If you’re camping or chilling on the beach, make sure to leave no rubbish behind! Try to avoid the use of single-use plastics whilst you’re travelling too.
Stay, eat, and buy local
Make the conscious decision to stay in local homestays, eat at local restaurants, and buy from shops that are run by people in the community.
Sometimes it might be easier to eat at a chain restaurant or stay at a well-known hotel, but this often means that the local economy isn’t benefiting from your money as much. Instead, it’s making rich people richer, and the money is often leaving that country.
Engaging with the local community is better for the local economy, but it is also likely to be better for you. If you’re visiting a foreign country, it’s likely that you want to immerse yourself in the local culture as much as possible. Staying, eating, and buying local is often the best way to do this. Plus, the local restaurants are more often than not the best places to eat!
By eating locally, you're not just contributing to the restaurant where you're eating it. It's likely that the ingredients used to make your delicious dish came from a local farmer just down the road. Being a conscious traveller often has a domino effect.
My rule of thumb is that plastic chairs in a restaurant often equal great local food.
Take local tours
Taking a local tour means that your money will be staying in the local economy rather than funding a large tourism agency.
I love to do free walking tours in almost every city that I visit. It's a great way to explore the place, get local recommendations and support a local. At the end of the walking tour, you tip the local guide what you think the tour was worth. A small proportion of the money goes to the free walking tour agency, with the guide getting to keep most of the money.
Volunteer and have a positive impact
Volunteering can be a great way to be a conscious traveller. It allows you to stay longer in a place, getting to know the local community and what daily life is like. The culture immersion through volunteering is likely to be insightful and unforgettable.
Worldpackers have hosts in over 140 countries and have ensured that the volunteer opportunities leave a positive impact on that place. There are so many ways for you to positively contribute your skills and knowledge to a local community, such as teaching, farming or sustainable construction.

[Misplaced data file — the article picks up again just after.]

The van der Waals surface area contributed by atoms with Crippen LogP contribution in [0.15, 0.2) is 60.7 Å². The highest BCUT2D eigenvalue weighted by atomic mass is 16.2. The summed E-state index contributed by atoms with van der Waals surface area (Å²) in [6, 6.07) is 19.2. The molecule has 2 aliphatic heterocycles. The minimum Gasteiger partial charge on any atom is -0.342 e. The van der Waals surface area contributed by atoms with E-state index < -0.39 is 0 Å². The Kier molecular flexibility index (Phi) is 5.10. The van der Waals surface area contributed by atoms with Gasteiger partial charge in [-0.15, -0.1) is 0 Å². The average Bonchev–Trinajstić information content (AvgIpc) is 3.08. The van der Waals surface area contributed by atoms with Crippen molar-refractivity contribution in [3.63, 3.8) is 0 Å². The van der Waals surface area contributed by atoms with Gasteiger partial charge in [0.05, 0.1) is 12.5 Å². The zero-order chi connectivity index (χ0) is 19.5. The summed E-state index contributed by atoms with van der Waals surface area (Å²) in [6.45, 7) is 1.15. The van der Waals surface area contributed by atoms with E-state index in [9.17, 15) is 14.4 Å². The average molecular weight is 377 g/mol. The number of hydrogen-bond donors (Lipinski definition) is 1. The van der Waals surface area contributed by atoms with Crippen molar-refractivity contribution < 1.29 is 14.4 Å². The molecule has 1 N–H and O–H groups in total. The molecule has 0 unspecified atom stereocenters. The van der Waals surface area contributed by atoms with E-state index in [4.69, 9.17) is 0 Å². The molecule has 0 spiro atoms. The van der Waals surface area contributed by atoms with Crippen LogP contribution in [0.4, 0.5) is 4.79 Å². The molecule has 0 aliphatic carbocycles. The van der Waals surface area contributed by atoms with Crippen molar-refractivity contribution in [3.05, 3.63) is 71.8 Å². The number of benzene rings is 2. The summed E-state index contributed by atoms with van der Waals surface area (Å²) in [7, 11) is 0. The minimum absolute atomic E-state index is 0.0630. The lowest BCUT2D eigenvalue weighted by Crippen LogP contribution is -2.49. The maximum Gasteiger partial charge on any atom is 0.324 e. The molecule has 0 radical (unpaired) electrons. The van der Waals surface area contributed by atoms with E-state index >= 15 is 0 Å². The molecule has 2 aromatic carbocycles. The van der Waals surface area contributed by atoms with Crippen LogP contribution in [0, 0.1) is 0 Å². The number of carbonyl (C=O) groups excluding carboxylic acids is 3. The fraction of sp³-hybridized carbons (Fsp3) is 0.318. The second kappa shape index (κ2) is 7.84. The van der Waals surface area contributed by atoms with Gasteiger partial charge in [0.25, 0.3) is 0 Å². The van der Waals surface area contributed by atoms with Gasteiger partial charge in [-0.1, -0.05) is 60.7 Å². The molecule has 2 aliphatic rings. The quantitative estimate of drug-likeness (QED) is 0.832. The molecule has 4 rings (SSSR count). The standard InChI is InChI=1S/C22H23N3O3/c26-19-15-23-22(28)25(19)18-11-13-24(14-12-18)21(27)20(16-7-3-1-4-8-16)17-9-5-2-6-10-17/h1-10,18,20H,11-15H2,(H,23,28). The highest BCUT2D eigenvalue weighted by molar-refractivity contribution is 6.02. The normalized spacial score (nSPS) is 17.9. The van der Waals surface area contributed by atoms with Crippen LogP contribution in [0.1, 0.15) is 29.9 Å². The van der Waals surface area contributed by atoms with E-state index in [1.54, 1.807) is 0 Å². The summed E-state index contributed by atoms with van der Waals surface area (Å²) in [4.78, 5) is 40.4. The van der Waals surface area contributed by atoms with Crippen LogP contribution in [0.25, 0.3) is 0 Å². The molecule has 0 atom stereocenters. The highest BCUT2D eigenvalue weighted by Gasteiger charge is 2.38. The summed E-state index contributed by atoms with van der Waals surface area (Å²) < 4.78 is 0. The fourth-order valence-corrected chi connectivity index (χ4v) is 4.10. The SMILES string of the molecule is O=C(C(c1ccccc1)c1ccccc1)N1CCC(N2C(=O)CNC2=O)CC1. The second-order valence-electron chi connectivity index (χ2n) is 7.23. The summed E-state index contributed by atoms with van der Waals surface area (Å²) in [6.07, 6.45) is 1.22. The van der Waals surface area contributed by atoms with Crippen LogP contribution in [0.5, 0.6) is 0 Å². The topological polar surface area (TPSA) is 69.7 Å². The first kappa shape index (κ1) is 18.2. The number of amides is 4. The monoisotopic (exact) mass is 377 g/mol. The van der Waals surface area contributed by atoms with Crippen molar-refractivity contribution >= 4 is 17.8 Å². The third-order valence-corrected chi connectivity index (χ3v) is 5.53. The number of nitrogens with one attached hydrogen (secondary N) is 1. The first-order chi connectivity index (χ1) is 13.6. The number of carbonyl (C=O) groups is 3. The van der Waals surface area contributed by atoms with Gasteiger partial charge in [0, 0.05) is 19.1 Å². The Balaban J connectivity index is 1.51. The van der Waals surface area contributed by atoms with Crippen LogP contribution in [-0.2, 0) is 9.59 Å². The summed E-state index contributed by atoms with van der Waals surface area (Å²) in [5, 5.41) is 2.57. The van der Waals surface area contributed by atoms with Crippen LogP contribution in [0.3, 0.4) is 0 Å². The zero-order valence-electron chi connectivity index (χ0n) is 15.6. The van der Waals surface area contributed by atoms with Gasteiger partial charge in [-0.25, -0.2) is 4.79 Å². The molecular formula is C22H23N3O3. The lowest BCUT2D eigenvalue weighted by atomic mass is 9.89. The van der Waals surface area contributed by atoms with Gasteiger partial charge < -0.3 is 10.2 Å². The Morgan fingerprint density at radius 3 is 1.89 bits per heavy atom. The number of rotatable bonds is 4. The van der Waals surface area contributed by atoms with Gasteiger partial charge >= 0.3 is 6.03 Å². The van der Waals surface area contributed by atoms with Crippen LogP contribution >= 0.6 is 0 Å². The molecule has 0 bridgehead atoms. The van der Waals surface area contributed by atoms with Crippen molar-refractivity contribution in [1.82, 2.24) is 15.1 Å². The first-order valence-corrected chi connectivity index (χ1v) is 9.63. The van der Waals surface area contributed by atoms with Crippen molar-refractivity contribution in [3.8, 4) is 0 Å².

Now, people have realized that animals are often mistreated and it’s simply something you don’t have to do.
If you’re engaging in activities that involve animals, it’s important to make sure that those animals are well looked after and you’re giving money to an ethical organization. If you’re not 100% sure, then avoid it!
Try to reduce the number of flights that you take wherever possible. When you’re travelling, try to stick to one area where you can enter new countries by bus instead of having to fly.
Whilst buses might be the longer option, they’re often cheaper and so much better for the environment than a flight. You also get to see more of the country this way! There’s nothing better than putting in your headphones and watching the world flash by outside the window.
If you can’t avoid taking a flight, then offset your carbon footprint using websites like Gold Standard.
The first sustainable swap that everyone should be making is to reef-safe suncream. These suncreams don't contain chemicals that harm the coral and reef when you go swimming in the sea. Hawaiian tropics have a great reef-safe suncream that I highly recommend.
Another easy action is to travel with a reusable water bottle. In some countries you'll be able to drink the tap water and can directly fill up your water bottle, avoiding having to buy bottles of water.
In countries where you can't drink tap water, some accommodations offer filtered water that you can use to fill up your water bottles too.
Talk to other travellers about conscious travel
Now that you’ve read this article about how to be a conscious traveller, it’s your responsibility to spread the wordandteach others how to be a conscious traveller too.
Challenge the way that people are travelling, and spark conversations that get people thinking mindfully about how they travel. It’s crazy how big a ripple effect one conversation can have.
If you love travelling, then it’s likely that you also love the planet that we call home. No one wants the thing they love doing to destroy the thing that they love. That’s where being a conscious traveller can help to positively benefit the world, rather than harming it.